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First off today, Iggy at NintendoSoup reports that the same strong anti-piracy measures that recently appeared on the Nintendo Switch have made their way to the Nintendo 3DS, meaning that Nintendo can now ban consoles that play pirated games.
Last month, Nintendo introduced the new system on the Switch, which automatically detects consoles playing pirated games so it could be banned. However, Nintendo has now ported that system over to its older handheld console, the 3DS, making it so that those who play pirated 3DS games will face a similar fate to those playing such games on the Switch.
This anti-piracy technology came in the form of a “stability update” for the 3DS and was spotted by SciresM, a well-known Nintendo hacker that posted about it on Twitter.
Next up today, The Irish Times reports that the Irish subsidiaries of Sony, Universal and Warner Music have filed a lawsuit against local ISP Sky saying that the company is not doing enough to respond to complaints of piracy on its service and send “cease and desist” notifications to users suspected of piracy.
Other ISPs in the country, including Eir and Virgin Media, have agreed to send such letters when notified by rightsholders that an ISP on their network is sharing pirated works. Though Sky has agreed to as well, it’s said it will only do so following a court order. This prompted the record labels to file a lawsuit and they are seeking a court order to compel Sky to comply with their notices.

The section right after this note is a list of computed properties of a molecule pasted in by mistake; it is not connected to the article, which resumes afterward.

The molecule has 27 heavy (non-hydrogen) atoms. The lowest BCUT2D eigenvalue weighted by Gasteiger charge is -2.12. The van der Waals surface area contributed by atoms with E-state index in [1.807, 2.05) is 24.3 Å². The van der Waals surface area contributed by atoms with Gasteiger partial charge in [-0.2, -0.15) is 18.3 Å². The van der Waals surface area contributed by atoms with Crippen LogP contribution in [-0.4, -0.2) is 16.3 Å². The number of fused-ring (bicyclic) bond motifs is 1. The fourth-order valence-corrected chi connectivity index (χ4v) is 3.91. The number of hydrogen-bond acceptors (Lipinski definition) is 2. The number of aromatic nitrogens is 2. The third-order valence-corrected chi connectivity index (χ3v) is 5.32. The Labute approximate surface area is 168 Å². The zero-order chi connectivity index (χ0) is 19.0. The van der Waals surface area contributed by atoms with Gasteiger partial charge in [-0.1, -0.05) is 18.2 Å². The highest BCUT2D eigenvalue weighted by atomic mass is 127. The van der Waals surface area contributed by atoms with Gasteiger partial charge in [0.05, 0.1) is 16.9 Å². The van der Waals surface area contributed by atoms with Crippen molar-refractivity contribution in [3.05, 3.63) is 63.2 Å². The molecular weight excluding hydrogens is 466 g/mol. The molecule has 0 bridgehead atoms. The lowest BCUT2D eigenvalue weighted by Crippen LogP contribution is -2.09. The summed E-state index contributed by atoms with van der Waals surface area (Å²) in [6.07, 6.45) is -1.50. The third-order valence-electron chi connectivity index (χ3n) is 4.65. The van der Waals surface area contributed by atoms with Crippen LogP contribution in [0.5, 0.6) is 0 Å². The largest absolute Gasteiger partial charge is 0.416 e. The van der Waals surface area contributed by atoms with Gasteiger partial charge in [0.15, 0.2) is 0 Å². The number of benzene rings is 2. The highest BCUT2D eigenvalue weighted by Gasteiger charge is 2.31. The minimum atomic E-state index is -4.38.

Under the current system, after three notifications, rightsholders can then apply to the court for termination of a subscriber’s account. Also, the current law limits the number of notifications per month to 1,200. According to the record labels, the issues surrounding this case have already been decided and Sky simply refusing to comply with Irish law as it is written and understood.
Finally today, Dhani Mau at Fashionista reports that the fashion company Balenciaga is facing a copyright infringement lawsuit from a New York Souvenir company, which claims that Balenciaga’s $2,000 “New York City” tote bag is actually an infringement of their $20 design.
The plaintiff, City Merchandise Inc, had operated for more than 30 years and has long sold the popular bag, which features an image of the New York City skyline set against a pink sky with cursive writing that reads “New York City”. According to the plaintiffs, Balenciaga took the “total concept and feel” of the design and made a product that is “virtually indistinguishable” despite costing 100x as much.
As evidence of the similarities, City Merchandise even referenced Fashionista, or at least its editor-in-chief, Alyssa Vingan. According to the lawsuit, Vingan humorously chided Balenciaga for the similarities on Twitter back in February.
That’s it for the three count today. We will be back tomorrow with three more copyright links. If you have a link that you want to suggest a link for the column or have any proposals to make it better. Feel free to leave a comment or send me an email. I hope to hear from you.